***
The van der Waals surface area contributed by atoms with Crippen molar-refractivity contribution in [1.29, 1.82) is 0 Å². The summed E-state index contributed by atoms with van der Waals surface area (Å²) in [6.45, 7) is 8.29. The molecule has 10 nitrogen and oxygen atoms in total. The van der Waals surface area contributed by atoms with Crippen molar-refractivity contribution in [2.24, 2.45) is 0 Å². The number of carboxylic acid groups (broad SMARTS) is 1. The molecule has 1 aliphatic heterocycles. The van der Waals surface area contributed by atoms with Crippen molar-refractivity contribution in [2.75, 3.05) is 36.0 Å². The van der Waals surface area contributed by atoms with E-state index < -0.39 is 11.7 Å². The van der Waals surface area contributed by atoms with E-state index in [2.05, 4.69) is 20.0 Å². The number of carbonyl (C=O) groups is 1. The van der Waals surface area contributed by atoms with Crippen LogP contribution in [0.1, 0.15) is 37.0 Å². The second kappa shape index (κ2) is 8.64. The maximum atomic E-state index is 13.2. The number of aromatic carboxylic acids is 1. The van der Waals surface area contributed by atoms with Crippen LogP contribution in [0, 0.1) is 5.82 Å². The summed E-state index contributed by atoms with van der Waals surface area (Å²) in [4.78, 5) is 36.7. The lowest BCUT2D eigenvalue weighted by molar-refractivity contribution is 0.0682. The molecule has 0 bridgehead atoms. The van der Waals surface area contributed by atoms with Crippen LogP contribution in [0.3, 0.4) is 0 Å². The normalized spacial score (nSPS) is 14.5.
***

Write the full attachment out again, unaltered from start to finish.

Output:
The van der Waals surface area contributed by atoms with Crippen molar-refractivity contribution in [1.29, 1.82) is 0 Å². The summed E-state index contributed by atoms with van der Waals surface area (Å²) in [6.45, 7) is 8.29. The molecule has 10 nitrogen and oxygen atoms in total. The van der Waals surface area contributed by atoms with Crippen molar-refractivity contribution in [2.24, 2.45) is 0 Å². The number of carboxylic acid groups (broad SMARTS) is 1. The molecule has 1 aliphatic heterocycles. The van der Waals surface area contributed by atoms with Crippen molar-refractivity contribution in [2.75, 3.05) is 36.0 Å². The van der Waals surface area contributed by atoms with E-state index < -0.39 is 11.7 Å². The van der Waals surface area contributed by atoms with E-state index in [2.05, 4.69) is 20.0 Å². The number of carbonyl (C=O) groups is 1. The van der Waals surface area contributed by atoms with Crippen LogP contribution in [0.1, 0.15) is 37.0 Å². The second kappa shape index (κ2) is 8.64. The maximum atomic E-state index is 13.2. The number of aromatic carboxylic acids is 1. The van der Waals surface area contributed by atoms with Crippen LogP contribution in [0, 0.1) is 5.82 Å². The summed E-state index contributed by atoms with van der Waals surface area (Å²) in [4.78, 5) is 36.7. The lowest BCUT2D eigenvalue weighted by molar-refractivity contribution is 0.0682. The molecule has 0 bridgehead atoms. The van der Waals surface area contributed by atoms with Crippen LogP contribution in [0.3, 0.4) is 0 Å². The normalized spacial score (nSPS) is 14.5.